Americans say they care about public education, but they haven’t the slightest idea how public education works in this country. That’s the only way to explain the overblown opposition to Betsy DeVos’s confirmation this week as U.S. secretary of education.
Judging from my Facebook and Twitter feeds, an awful lot of people seem to think DeVos will be “in charge of our nation’s children.” Others bemoaned that DeVos now will be “the head of all our educators” and “running the largest school system in the world.”
Happily, DeVos will be none of those things. She merely will be head of the U.S. Department of Education, one of the least powerful Cabinet agencies in the federal government and one arguably that shouldn’t even exist.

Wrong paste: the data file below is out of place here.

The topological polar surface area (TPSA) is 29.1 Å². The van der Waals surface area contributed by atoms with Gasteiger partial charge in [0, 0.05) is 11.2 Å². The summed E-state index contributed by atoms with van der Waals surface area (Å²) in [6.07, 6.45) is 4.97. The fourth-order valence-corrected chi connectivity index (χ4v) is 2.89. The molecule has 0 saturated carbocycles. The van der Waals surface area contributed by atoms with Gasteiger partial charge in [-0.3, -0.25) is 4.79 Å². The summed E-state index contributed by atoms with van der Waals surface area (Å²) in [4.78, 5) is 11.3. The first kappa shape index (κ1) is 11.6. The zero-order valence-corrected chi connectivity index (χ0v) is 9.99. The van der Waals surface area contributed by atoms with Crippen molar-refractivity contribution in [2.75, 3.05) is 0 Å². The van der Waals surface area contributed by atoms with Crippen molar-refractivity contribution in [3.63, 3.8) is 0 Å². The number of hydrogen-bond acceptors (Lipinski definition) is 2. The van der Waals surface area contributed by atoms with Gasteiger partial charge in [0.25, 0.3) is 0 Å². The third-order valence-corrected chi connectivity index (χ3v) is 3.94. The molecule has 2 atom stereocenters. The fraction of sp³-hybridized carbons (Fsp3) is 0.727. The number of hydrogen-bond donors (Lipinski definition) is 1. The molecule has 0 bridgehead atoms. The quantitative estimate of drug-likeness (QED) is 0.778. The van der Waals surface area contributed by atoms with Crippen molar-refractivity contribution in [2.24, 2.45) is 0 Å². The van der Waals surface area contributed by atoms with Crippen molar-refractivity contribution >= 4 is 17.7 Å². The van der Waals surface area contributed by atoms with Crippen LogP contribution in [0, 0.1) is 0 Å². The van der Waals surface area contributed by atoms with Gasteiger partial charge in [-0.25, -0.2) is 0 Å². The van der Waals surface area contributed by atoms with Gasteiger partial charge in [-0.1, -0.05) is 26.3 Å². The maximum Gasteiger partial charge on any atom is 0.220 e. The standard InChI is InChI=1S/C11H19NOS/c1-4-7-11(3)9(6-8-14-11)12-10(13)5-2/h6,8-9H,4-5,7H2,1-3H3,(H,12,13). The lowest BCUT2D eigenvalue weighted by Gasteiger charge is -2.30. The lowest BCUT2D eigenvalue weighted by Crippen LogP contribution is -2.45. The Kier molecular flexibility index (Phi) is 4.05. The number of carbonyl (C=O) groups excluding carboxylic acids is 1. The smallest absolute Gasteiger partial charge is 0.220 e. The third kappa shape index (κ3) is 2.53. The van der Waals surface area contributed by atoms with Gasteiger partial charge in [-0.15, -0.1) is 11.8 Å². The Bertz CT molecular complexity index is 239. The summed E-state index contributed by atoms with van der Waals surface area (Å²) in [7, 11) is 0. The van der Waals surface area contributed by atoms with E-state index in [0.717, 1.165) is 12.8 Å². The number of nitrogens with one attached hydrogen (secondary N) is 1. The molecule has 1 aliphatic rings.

Fact is, the federal government accounts for about 9 percent of total public education funding across the country. The rest of the money—and authority—rests with state and local governments. As it should.
This widespread misunderstanding of DeVos’ role is, at the very least, a profound failure of civic education. It’s also a kind of triumph for the administrative state and its hangers-on: the teachers unions (obviously), the professional associations and left-leaning activist groups that never met a government program or agency that wasn’t worth expanding.
You could hear it throughout DeVos’ admittedly lackluster confirmation hearing last month.
Read the rest at the Sacramento Bee.